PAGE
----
Apocalyptic Times

As a student, I once translated from the German one of Friedrich Nietzsche’s aphorisms that caught my fancy. And it ran so,

Black ice is very nice
For those who know how
How to dance precise.

“Black ice” may not be familiar to those who live in more temperate winter climates than Canada’s. It’s ice that you don’t immediately see because it’s invisible. You may be driving along a roadway thinking the way is clear when you suddenly hit black ice. You lose traction and you lose control of your vehicle. Black ice is very dangerous for walkers and drivers both.

Nietzsche’s poem not only reminded me of that, and the kinds of skills and vigilance you need to navigate black ice, but also reminded me of Shiva’s dancing the apocalypse — the dance of “creative destruction”.  This is what Nietzsche has in mind, and which is connected with his belief that thinking should be like dance, and with his aphorism to “live dangerously!”. In German, though, the words he used translate more as “Thin ice” rather than my own “Black ice”.

I suppose that, as a student, I already sensed we were in for a rough ride ahead, and I couldn’t really understand why hardly anyone else sensed that. And last week’s announcement by the OED that “post-truth” is the word of the year is a sobering reminder that we are in a Dark Age… or, as we prefer to call it, the “New Normal”.

Tom Engelhardt at The Nation calls it “Empire or Chaos“, but it could easily be called “Empire of Lies” all the same. In the former Dark Age Blog, one of the first posts those many years ago dealt with the “Forms of Lying”, and they were plentiful compared to the forms of truth. And I put the question then, and put it here again — how can a social order survive that puts so little value on truth, or which holds truthfulness to be — not emancipating or liberating — but an obstacle and hindrance?

“You shall know the truth, and the truth shall set you free”, said the Nazarene. And those of you who were with the old Dark Age Blog probably recall the lengths to which I went to distinguish between this “truth that sets free” and the “facts of the matter”, and how these things, truth and fact, had become dissonant and divergent. Ideally, the “facts of the matter” should be a faithful and honest image and representation of the truth, but they have clearly become dissociated. It wasn’t until I read Iain McGilchrist’s book on neurodynamics, The Master and his Emissary, that I appreciated the reason why they have become dissociated — the usurpation” of the Master’s voice by the Emissary — the ego-consciousness, or “perspectivist consciousness” in Gebser’s terms. The word “fact”, after all, means “a thing made” — a man-made thing. It’s related to the word “fabricate”, “faction”, and “factory”, after all. Truth, on the other hand, is disclosed or discovered or revealed.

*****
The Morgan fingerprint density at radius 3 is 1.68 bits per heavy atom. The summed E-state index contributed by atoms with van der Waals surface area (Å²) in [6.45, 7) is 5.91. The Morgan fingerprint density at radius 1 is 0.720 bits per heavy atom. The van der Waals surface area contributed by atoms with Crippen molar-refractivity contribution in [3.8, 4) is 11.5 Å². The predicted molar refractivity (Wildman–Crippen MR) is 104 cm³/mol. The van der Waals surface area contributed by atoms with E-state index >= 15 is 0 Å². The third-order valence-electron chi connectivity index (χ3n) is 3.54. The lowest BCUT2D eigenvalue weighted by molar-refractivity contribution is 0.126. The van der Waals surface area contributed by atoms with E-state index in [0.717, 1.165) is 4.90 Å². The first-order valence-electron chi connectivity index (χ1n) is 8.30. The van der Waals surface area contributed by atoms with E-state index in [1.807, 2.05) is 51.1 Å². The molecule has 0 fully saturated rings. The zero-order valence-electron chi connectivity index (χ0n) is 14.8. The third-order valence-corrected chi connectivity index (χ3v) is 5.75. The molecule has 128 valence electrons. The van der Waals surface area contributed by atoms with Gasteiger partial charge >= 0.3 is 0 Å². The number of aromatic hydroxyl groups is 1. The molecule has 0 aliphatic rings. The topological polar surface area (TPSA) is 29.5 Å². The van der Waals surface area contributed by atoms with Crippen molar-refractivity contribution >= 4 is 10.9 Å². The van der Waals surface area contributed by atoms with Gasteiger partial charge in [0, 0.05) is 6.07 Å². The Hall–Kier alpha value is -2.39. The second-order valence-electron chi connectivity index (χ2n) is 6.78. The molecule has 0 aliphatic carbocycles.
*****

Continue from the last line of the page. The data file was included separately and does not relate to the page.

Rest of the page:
It is this same dissonance between the two modes of perception represented as “truth” on the one hand and the “factual” on the other that is the problem of dualism, and which extends to the confusion of the Whole and the Totality, and therefore to things that pertain to Life and those things that pertain to Death. “Facts” are dead things, like 1 + 1 = 2. Their relevance and significance comes from their relation to truth, as signs, symbols and reminders of the truth, which is always holistic. Our “facts of the matter” — our representations — should be an honest reflection of the “truth that sets free”, but they aren’t. They have become divorced from truth, and this is precisely what we mean by “bubble” (or “irrational exuberance”) and also by “culture of narcissism”. For this reason, I have felt compelled to recognise a distinction between “awareness” and “consciousness” (or “mind”), or what McGilchrist describes as “Master” and “Emissary” modes of perception, respectively.

Those of you who know and appreciate Nietzsche will recognise this as nihilism: “all higher values devalue themselves”, as the process of his forecast for “two centuries of nihilism”. And those of you who know Jean Gebser will also recognise this as his anticipated great “catastrophe” in the making, or “chaotic transition”.